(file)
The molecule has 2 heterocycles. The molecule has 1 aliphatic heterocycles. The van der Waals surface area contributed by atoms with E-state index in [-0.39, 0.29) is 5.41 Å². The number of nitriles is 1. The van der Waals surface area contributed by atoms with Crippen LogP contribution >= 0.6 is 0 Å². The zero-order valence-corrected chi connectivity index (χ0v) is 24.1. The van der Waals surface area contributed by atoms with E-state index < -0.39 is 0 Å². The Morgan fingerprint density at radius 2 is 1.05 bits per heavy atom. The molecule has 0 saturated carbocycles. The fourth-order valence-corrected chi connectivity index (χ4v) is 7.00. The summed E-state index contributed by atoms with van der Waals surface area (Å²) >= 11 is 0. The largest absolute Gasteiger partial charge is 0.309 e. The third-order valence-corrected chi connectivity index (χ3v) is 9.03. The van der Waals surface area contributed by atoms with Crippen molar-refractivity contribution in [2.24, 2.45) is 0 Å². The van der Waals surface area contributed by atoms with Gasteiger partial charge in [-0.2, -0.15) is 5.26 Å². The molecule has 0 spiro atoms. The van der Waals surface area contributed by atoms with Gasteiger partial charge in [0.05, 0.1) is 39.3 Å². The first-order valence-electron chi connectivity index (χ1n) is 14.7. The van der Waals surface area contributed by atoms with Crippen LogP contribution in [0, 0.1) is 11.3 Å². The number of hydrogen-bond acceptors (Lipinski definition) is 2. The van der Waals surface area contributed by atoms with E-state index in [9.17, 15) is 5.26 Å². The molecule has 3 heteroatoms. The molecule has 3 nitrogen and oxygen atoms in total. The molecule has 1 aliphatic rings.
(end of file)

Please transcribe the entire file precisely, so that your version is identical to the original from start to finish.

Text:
The molecule has 2 heterocycles. The molecule has 1 aliphatic heterocycles. The van der Waals surface area contributed by atoms with E-state index in [-0.39, 0.29) is 5.41 Å². The number of nitriles is 1. The van der Waals surface area contributed by atoms with Crippen LogP contribution >= 0.6 is 0 Å². The zero-order valence-corrected chi connectivity index (χ0v) is 24.1. The van der Waals surface area contributed by atoms with E-state index < -0.39 is 0 Å². The Morgan fingerprint density at radius 2 is 1.05 bits per heavy atom. The molecule has 0 saturated carbocycles. The fourth-order valence-corrected chi connectivity index (χ4v) is 7.00. The summed E-state index contributed by atoms with van der Waals surface area (Å²) >= 11 is 0. The largest absolute Gasteiger partial charge is 0.309 e. The third-order valence-corrected chi connectivity index (χ3v) is 9.03. The van der Waals surface area contributed by atoms with Crippen molar-refractivity contribution in [2.24, 2.45) is 0 Å². The van der Waals surface area contributed by atoms with Gasteiger partial charge in [-0.2, -0.15) is 5.26 Å². The molecule has 0 spiro atoms. The van der Waals surface area contributed by atoms with Gasteiger partial charge in [0.05, 0.1) is 39.3 Å². The first-order valence-electron chi connectivity index (χ1n) is 14.7. The van der Waals surface area contributed by atoms with Crippen LogP contribution in [0, 0.1) is 11.3 Å². The number of hydrogen-bond acceptors (Lipinski definition) is 2. The van der Waals surface area contributed by atoms with E-state index in [9.17, 15) is 5.26 Å². The molecule has 3 heteroatoms. The molecule has 3 nitrogen and oxygen atoms in total. The molecule has 1 aliphatic rings.